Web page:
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Lecture 5 (Sept 4) - Biological S nce 110A I ntroduction to...

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Lecture5: Enzymatic function and catalyzed reactions Thelaws of thermodynamics Freeenergy change ( G) in chemical reactions ATP: Theenergy currency of cells Coupled reactions driven by ATP hydrolysis Reduction-oxidation (redox) reactions Enzymecatalysts reduce activation energy Enzymekinetics (Michaelis-Menten equation) Biological Sciences 110A: Introduction to Biology Kendal Broadie Reading in Chapter 3 (85-104) Karp
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All chemical systems (and cells) arebound by the laws of thermodynamics 1. Energy is conserved . Energy can beconverted from oneform to another, but cannot be created or destroyed. 2. The entropy (disorder) of the universe (or any closed system) always increases. Reactions go “downhill” from a higher to a lower energy state. Living cells are highly ordered, and seem to defy the second law… How? Cells arenot closed systems . Cells create and maintain order by using energy (light or chemical energy) obtained from their environment, some of which is returned to their environment as heat.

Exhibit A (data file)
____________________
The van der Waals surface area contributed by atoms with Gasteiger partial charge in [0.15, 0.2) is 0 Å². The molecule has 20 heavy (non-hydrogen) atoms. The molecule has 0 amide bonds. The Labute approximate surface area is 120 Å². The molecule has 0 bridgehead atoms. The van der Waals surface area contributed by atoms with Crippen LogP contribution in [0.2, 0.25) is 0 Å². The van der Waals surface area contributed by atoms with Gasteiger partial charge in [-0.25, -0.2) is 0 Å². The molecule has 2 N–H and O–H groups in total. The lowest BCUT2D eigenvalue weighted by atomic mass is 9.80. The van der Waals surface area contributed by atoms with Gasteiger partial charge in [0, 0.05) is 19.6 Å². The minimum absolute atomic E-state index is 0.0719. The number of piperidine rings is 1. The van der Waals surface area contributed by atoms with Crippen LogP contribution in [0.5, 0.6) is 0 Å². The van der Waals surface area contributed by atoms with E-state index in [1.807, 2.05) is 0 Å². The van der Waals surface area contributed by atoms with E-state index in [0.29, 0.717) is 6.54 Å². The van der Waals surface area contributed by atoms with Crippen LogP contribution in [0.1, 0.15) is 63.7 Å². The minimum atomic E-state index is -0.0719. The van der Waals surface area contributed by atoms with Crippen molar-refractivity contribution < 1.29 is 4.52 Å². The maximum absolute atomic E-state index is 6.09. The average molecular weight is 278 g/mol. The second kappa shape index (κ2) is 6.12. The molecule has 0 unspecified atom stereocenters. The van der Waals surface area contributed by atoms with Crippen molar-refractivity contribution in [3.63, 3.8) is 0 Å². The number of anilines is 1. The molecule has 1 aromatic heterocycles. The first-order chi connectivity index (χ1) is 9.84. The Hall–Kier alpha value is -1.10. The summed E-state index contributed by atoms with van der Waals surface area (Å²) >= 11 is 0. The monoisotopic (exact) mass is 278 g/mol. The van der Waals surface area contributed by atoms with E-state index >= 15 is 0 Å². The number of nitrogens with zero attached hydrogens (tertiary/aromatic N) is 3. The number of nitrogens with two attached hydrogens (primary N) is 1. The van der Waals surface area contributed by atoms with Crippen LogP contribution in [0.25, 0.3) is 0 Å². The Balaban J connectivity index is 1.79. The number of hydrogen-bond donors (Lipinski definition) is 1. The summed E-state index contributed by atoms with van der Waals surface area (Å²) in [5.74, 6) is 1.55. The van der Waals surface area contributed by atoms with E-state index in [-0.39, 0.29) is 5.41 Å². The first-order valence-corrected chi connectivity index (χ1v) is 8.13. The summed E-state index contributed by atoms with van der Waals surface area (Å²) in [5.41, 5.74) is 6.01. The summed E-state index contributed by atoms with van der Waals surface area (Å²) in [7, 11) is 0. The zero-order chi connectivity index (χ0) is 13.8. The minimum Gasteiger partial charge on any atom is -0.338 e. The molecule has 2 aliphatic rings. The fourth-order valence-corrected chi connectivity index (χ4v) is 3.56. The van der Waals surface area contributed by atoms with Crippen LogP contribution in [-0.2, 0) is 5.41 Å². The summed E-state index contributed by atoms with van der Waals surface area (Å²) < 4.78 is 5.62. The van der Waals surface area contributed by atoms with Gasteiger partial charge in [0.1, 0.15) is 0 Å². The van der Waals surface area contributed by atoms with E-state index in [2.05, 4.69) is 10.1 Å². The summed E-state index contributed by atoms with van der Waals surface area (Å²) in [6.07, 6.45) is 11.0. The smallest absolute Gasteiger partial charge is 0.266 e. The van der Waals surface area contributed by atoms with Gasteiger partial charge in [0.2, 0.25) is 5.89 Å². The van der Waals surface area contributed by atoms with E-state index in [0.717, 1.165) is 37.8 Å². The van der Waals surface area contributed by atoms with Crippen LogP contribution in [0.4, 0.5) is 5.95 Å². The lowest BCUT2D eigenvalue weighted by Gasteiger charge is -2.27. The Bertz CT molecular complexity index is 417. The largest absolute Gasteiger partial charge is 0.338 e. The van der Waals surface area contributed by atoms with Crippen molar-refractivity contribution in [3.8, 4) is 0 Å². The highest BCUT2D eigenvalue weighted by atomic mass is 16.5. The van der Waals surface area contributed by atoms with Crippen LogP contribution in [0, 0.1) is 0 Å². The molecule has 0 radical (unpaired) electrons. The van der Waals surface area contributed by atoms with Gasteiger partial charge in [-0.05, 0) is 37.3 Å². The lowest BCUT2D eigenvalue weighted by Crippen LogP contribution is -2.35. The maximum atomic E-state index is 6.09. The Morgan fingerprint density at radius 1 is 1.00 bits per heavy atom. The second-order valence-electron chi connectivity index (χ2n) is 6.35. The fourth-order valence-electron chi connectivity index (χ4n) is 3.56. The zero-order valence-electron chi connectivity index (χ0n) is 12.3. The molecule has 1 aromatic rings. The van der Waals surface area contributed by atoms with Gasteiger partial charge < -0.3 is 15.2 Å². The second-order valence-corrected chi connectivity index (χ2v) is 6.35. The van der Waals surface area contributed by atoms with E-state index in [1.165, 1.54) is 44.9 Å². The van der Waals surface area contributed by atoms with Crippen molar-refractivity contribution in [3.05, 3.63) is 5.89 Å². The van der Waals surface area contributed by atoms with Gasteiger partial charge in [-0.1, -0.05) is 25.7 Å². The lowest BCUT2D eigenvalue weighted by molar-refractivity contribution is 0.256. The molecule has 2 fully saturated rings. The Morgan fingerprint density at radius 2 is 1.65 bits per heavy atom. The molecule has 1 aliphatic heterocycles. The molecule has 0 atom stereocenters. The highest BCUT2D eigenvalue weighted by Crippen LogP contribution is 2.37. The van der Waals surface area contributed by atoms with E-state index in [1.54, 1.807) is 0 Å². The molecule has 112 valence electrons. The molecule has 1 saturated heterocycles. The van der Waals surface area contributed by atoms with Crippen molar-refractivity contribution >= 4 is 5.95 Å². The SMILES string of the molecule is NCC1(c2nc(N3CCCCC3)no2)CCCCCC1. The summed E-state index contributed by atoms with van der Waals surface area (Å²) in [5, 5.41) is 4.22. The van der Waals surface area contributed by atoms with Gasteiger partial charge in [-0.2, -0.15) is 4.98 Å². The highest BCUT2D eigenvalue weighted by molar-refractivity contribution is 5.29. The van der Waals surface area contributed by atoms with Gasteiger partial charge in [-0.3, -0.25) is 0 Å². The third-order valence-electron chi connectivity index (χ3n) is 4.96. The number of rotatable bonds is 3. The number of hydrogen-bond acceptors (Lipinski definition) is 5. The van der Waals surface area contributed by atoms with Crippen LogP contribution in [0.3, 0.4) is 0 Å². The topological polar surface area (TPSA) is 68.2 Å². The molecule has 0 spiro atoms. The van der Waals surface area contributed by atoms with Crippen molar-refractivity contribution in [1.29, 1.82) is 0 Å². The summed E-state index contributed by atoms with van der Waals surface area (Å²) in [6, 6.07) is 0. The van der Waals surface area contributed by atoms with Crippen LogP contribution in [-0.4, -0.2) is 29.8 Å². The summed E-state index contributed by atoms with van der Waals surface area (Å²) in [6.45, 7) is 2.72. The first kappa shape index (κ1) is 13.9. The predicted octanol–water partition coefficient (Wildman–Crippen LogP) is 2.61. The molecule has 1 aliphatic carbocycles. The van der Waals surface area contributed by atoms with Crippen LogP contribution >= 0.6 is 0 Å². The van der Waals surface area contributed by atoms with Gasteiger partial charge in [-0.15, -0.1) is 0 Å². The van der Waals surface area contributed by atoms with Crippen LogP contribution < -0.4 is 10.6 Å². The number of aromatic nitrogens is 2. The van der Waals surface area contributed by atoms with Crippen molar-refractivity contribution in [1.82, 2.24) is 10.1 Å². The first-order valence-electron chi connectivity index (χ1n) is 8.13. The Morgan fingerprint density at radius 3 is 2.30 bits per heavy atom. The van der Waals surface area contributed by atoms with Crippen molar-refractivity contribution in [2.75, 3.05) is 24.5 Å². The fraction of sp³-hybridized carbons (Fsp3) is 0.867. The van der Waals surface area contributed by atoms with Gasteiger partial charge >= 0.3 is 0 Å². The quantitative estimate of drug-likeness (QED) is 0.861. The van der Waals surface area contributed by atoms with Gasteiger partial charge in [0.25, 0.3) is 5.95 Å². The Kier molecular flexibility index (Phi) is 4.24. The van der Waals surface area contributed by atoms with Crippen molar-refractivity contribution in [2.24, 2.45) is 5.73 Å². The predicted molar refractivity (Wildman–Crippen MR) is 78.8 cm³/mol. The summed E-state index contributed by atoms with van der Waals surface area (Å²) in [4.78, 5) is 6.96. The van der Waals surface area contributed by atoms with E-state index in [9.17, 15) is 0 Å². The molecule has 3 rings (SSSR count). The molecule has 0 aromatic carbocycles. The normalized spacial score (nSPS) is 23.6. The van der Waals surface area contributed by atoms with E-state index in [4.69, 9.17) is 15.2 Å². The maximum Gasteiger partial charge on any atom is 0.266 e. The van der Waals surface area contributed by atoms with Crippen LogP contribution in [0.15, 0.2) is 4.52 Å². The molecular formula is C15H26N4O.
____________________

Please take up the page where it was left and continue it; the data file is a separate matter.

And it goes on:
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Thefirst and second laws arerepresented in the “freeenergy” change ( G) of a chemical reaction G = H – T S H = enthalpy (~energy) change, T = temperature, S = entropy (~disorder) change H and S for a reaction can beeither negativeor positive. Examples: C 6 H 12 O 6 (glucose) + 6 O 2 > 6 H 2 O + 6 CO 2 H is negativeand S is positive. G o = -686 kcal/mole. 2 H 2 + O 2 > 2 H 2 O Negative S is overcomeby very negative H. G o is VERY negative. G = G products – G reactants G is dependent upon reaction conditions and theconcentrations of reactants and products. G o (“standard freeenergy change”) refers to thefreeenergy changeunder standard conditions (25 o C, 1 atm, 1 M [reactants, products]), and is used for comparing thethermodynamic favorability of reactions.
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